RS2014: What Exactly is a “Regenerative Food System”?
Posted April 04, 2014 in Sustainability by Gifford Delle, Student
The 2014 Revisioning Sustainability Conference, (or RS2014) is a 4-day immersive educational experience at the University of Massachusetts, Amherst. The focus of RS2014 is going “beyond sustainability” discuss the benefits of incorporating “regenerative” practices into food systems at campuses across the nation. Running from June 22nd to the 25th, RS2014 is geared toward faculty, sustainability and dining staff, and students interested in improving their campus food systems.
Posted March 11, 2014 in Sustainability by Molly Bajgot, Student Auxiliary Sustainability Coordinator
Trash Fish. They’re the fish you don’t usually meet: the Dog Fish, the Yellowtail Rockfish, the Sand Dab…Also known as Rough Fish, these fish species are more populated (sometimes invasive!) but just as delicious as better-known species.Good news: UMass already sources all third-party certified fish in the DC’s. However, even these sustainably caught fish species come from distant places such as Salmon wild-caught from Alaska. By purchasing Trash Fish, fisheries are given a market for catch that they traditionally throw back into the ocean.
Spring is just around the corner and what a better way to start it off by planting an indoor herb garden. You’re probably thinking to yourself “how do I plant an indoor herb garden when I live in a college dorm room”? No worries!
Posted February 26, 2014 in Nutrition by Katie Cole,
Personal opinions aside, we know this is a highly controversial topic in foodservice. So we were wondering.. What’s the deal with GMOs?What are GMOs?You may have heard of a genetically modified organism (GMO) or maybe you’ve seen the Non-GMO stamp of approval on food products in the grocery store but what are GMOs and what is the story behind them?DefinitionA genetically modified organism (GMO) has undergone a transfer or removal of genes from one organism to another altering the DNA of that organism.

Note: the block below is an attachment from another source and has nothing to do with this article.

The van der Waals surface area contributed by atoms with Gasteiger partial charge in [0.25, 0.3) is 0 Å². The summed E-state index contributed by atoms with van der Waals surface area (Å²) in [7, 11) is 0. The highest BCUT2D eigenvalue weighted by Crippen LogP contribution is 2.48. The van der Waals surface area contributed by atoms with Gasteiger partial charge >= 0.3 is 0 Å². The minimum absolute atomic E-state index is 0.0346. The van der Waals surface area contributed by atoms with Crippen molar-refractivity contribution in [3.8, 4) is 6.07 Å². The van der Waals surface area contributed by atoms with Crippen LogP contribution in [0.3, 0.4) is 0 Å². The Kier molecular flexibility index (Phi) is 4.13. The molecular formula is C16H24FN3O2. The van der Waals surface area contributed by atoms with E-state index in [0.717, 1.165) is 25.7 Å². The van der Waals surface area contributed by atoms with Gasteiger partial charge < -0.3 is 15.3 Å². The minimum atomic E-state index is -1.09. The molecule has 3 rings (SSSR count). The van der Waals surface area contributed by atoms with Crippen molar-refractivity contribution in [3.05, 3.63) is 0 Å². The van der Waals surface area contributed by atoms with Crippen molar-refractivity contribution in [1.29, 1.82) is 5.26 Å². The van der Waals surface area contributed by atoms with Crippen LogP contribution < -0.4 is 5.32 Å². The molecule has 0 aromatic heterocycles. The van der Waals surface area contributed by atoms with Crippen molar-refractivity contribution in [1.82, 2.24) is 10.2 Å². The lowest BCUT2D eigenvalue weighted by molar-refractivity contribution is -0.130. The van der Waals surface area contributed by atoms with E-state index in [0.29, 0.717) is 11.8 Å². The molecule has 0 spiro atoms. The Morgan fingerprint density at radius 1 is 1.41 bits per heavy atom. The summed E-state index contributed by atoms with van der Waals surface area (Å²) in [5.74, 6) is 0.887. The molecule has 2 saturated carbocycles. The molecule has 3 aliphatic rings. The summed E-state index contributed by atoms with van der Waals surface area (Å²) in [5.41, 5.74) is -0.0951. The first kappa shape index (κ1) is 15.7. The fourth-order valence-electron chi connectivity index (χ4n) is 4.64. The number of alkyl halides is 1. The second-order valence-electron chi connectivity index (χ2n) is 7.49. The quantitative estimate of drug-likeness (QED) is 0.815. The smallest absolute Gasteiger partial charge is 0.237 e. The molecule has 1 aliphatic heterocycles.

Posted January 26, 2014 in Sustainability by Gifford Delle, Student
Agroforestry is an ecological approach to farming that incorporates trees as a central element of an agricultural system. Agroforestry pays close attention to the ecology of a landscape, or the relationship between different species. The idea is that by adding trees to an ecosystem the environmental, social, and economic value of that ecosystem will be improved.
Re-defining the Garden Weed: The Dynamic Accumulator
Posted January 13, 2014 in Sustainability by Gifford Delle, Student
Weeds get a lot of negative press, but once you’ve heard about dynamic accumulators you’ll be open to using weeds as an active and functional part of your garden. There are hundreds of weeds out there that don’t deserve the harsh treatment we’ve so commonly given them. In fact an area of land with a lot of weeds usually is an indicator of soil health, and nitrogen richness which many of the fruits and veggies we eat need to thrive.
Posted December 20, 2013 in Sustainability by Gifford Delle, Student
With the arrival of a cold, white, snowy winter, we at UMass Permaculture can’t help but think about the prospects of a green spring thaw! We’re brimming with anticipation for our most exciting event of the spring, the 2014 Revisioning Sustainability Conference.
Green Walls: A Multifunctional Urban Gardening Technique
Posted November 28, 2013 in Sustainability by Gifford Delle, Student
Vertical gardening has picked up a lot of speed in urban agricultural movements in recent years, and people are beginning to develop these structures more readily. The reason for this could be because of the obvious benefits that a green wall, or vertical garden brings to an urban area. The title Green Wall does an apt job of describing what a green wall actually is: a vertical surface (aka a wall) with vegetation growing up it. Think of your average city with plants not only growing out of windows but on the walls themselves.
Posted October 07, 2013 in Sustainability by Gifford Delle, Student
A rapidly growing trend in modern agriculture is a method of growing called hydroponics. The utilization and research of hydroponically grown food with has an extensive history, however recently it has been proposed as a solution to the downfalls of modern monoculture farming and as a way to improve our overall food systems. Hydroponic Vegetables are grown without soil in a water-based system that utilizes a mineral nutrient solution.
Posted August 29, 2013 in Sustainability by Gifford Delle, Student
Preservation of fruits and vegetables has its deep roots in human history. From the days of the Romans who dried their dates and figs through adding heat in a smoking process to the salt used to preserve meat and vegetables, crucial in making the several month long journey across the Atlantic during the founding of the New World. Pickling has been around for probably around 4,000 years with its origins in India and the Tigris Valley where cucumbers were first pickled. Food preservation has long been a favored way to store our food, but why?